The Environmental Protection Agency was aware that remains of a gold mine in Silverton, Colorado, could produce a toxic “blowout" this month, according to official documents obtained by the Associated Press.

An attempted cleanup of the Gold King Mine in July inadvertently released 3 million gallons of contaminated water into the Animas river, loading it with traces of heavy metals and sediment. On Friday, the EPA handed over documents that "shed a little more light on what officials knew leading up to the botched cleanup," the AP reported.

The accident is currently under multiple department investigations:

A 71-page safety plan for the site included only a few lines describing what to do if there was a spill: Locate the source and stop the flow, begin containment and recovery of the spilled materials and alert downstream drinking water systems as needed.

Colorado Attorney General Cynthia Coffman said after reviewing the documents that she remained frustrated with the EPA's lack of answers.

"The plan indicates there was an understanding of what might happen and what the potential consequences were. We don't know whether they followed the plan," Coffman told The Associated Press. "I want to give the EPA the benefit of the doubt here. I really want to do that. It's getting harder."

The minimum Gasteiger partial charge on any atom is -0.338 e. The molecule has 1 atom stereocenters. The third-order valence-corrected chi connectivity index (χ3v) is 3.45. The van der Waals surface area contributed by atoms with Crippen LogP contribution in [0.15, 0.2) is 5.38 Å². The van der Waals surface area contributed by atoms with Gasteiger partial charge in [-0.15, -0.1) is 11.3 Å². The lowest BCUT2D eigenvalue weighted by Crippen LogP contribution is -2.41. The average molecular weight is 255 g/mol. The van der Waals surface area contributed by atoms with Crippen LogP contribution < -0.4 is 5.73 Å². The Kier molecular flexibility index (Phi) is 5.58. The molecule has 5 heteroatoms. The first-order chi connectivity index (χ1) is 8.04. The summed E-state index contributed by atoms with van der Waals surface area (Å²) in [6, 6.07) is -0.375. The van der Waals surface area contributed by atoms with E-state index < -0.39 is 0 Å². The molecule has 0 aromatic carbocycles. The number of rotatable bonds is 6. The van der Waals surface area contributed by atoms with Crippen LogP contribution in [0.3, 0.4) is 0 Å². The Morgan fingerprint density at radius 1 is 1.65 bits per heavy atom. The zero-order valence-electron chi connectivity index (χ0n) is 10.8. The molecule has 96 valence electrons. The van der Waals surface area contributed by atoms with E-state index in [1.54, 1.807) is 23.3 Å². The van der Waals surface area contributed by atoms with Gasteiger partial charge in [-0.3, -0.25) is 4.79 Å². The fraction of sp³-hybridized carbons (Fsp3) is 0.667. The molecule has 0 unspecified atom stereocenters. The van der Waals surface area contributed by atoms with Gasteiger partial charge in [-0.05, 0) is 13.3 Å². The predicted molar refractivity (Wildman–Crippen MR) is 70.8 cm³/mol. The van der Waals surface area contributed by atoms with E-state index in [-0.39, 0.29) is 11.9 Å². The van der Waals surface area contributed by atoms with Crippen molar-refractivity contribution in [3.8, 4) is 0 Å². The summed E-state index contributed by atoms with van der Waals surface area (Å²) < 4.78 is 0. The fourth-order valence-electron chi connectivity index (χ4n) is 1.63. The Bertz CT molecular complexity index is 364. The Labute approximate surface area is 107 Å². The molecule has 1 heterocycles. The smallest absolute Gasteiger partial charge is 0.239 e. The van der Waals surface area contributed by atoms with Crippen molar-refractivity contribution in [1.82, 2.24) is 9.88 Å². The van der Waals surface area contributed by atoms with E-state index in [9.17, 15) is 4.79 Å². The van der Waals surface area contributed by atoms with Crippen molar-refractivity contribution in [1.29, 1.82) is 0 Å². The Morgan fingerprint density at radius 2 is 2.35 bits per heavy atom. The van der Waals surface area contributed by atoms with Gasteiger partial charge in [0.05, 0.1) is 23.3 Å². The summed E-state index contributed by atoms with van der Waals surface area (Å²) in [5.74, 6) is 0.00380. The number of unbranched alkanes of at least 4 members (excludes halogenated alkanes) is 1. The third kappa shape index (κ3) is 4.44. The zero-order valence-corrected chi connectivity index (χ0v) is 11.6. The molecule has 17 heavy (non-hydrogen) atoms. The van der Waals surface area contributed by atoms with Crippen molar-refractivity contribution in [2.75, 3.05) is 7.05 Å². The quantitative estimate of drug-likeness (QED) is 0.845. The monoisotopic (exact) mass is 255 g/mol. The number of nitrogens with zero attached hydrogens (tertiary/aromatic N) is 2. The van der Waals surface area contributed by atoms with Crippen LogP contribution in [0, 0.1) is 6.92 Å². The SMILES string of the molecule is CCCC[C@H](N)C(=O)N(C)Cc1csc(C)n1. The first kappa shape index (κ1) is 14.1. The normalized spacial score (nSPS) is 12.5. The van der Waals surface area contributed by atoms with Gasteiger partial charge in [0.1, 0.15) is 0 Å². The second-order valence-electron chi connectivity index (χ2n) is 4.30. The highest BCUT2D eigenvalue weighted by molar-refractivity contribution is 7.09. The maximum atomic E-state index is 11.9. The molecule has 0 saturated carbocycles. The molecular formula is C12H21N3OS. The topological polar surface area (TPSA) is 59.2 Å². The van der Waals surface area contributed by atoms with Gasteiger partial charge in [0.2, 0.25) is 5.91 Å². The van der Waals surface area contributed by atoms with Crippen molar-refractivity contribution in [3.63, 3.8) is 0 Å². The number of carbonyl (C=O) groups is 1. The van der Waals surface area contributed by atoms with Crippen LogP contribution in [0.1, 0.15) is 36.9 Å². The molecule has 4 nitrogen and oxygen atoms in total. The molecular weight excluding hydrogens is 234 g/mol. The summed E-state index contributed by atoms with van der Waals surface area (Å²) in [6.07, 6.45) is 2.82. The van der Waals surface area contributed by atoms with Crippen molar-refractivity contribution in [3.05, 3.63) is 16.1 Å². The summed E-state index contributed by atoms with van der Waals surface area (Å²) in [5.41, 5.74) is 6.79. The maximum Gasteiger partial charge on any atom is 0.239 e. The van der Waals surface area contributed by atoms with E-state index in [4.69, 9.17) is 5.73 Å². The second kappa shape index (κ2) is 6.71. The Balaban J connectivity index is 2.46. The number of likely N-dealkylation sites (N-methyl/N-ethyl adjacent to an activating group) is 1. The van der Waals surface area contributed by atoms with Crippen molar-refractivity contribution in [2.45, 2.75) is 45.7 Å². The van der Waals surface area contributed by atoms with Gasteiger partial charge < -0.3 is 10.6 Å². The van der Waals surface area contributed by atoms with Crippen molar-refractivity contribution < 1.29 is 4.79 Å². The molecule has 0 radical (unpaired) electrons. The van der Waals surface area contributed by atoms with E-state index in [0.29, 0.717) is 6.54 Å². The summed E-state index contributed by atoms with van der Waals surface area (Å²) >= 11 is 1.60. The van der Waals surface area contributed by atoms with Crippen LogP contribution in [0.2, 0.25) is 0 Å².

The contamination spread 300 miles "through Colorado, New Mexico and Utah, to Lake Powell on the Arizona-Utah border," the wire service reported. To handle the aftermath, the agency has tried to manage the damage with "containment pods" that soak up the toxic elements before they reach other parts of the river.

Earlier this month Colorado funneled $500,000 to assist in the cleanup via the state's Disaster Emergency Fund. Colorado Gov. John Hickenlooper declared a disaster emergency.

Agencies estimate it could take years -- even decades -- before mines like Gold King can be safely shuttered.